Marketplace

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Award-winning Marketplace is public radio's daily magazine on business and economics news "for the rest of us." The 30-minute program—with an irreverent reporting style all its own—airs weekday evenings on more than 320 public radio stations nationwide and boasts the largest audience for any business program in the United States on radio, cable or network television. In conjunction with Marketplace Morning Report and Marketplace Money, this trio of financial programming covers listeners from wallet to Wall Street.

ExxonMobil's profits fall further

22 hours ago

ExxonMobil said its second quarter earnings were 60 percent lower than a year before, hitting a level not seen since Exxon and Mobil joined together in 1999.

Continued low oil prices made the company’s revenue from upstream well operations take a big hit. Downstream refining into gasoline and other products had benefitted from cheap oil prices for a long time, but a growing glut of those products shrank margins for the company’s overseas market.

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Raghu Manavalan

No matter who you are, you've probably had a rough day at the office that changed your perspective, or maybe you made an impulse purchase you really, really wish you could take back. This week, we sat down with White House Photographer Pete Souza and had him fill out our questionnaire inspired by experiences with money and work. 

Fill in the blank: Money can't buy you happiness, but it can buy you ________

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Eliza Mills

You're not the only one who will be watching the Olympic games in Rio, Brazil when they kick off next Friday. Up in the sky, four balloons carrying high tech camera will be monitoring the games from above, part of a new security program from Logos Technologies.

The balloon cameras, called Simera, take three photos per second of an entire city area. Think of it like a live-streaming Google Maps satellite with the ability to track suspicious movements – people, cars, you name it – through Rio.

Marketplace Weekend for Friday, July 29, 2016

Jul 29, 2016
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Marketplace

On this episode of Marketplace Weekend, FiveThirtyEight politics editor Micah Cohen and Marketplace's DC reporter Kimberly Adams go long and short on the DNC hack, Bernie Bros, Hillary Clinton's poll numbers and the Republican party.

Plus, we hear reporting on Brexit from Lizzie and Emma Jacobs in Berlin and Paris. Then, listeners weigh in on their experiences with work-life balance.

Welcome to the war of inflatable pool toys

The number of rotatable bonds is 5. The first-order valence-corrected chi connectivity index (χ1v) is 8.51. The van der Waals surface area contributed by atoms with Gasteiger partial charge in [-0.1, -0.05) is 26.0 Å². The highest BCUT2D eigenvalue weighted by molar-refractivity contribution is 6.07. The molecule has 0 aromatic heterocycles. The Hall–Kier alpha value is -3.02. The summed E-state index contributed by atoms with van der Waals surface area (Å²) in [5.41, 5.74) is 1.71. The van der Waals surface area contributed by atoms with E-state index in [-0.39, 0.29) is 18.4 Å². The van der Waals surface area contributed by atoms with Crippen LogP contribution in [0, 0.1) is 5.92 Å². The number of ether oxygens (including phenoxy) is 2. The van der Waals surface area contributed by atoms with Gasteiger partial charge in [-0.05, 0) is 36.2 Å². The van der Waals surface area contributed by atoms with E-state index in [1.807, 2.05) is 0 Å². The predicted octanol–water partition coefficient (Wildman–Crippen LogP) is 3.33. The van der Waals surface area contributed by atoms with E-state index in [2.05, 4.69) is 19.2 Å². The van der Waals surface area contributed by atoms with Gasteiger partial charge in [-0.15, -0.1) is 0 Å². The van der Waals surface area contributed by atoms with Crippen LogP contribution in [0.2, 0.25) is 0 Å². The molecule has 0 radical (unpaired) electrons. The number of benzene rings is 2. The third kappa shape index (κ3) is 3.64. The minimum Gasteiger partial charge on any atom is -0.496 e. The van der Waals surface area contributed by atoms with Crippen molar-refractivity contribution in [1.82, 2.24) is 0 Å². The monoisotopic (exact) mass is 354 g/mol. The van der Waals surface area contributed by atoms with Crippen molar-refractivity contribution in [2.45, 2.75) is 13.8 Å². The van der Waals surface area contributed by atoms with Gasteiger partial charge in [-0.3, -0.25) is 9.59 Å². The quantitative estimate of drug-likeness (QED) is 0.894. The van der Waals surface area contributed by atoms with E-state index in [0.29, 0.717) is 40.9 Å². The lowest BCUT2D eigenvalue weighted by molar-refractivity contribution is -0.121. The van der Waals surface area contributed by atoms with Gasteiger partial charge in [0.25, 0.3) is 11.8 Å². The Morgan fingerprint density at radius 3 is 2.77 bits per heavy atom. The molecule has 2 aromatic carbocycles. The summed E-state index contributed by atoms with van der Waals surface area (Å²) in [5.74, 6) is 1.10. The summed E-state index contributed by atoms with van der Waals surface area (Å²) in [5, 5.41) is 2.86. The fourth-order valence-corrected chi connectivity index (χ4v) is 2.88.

Jul 29, 2016
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Kai Ryssdal

This summer is already the hottest on record and, for some folks, that means lots of time spent in a pool. And what is quality pool time without some inflatable pool floaties? Unfortunately for one pool toy company, a season that should be a boom is turning out to be a real bust. BigMouth Inc., a manufacturer of floating doughnuts, pineapples and flamingos is claiming that the companies Floating Panda and SoloFleet have been selling similar pool toys.

Conventions are go-time for lobbyists and advocates

Jul 28, 2016
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D Gorenstein

It's easy to think political conventions are all about the speeches and the pageantry and the sign-waving, but they're also a business opportunity.

A great chance for lobbyists to come and schmooze with decision makers trapped in one convenient location.

Suzanne Ffolkes is Vice President of Communications at Research!America, a nonpartisan group that advocates for medical and scientific research.

The organization lobbies and educates Congress on behalf of academia, patient advocacy groups, research institutions and major companies.

Boeing may retire the 747

Jul 28, 2016

Boeing just released earnings results, and it announced its first quarterly loss in almost seven years. Write-downs related to new planes were responsible for much of that, but then the company slipped another piece of news into a regulatory filing.

Boeing said it may stop making the iconic 747 aircraft. Yes, the original jumbo jet may finally be phased out after 45 years of service. Airlines just aren’t buying it – or any other large plane – like they used to.

A 1969 PanAm ad captured the marvel people felt at the first huge passenger jet.

Marketplace for Thursday, July 28, 2016

Jul 28, 2016
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Mark Garrison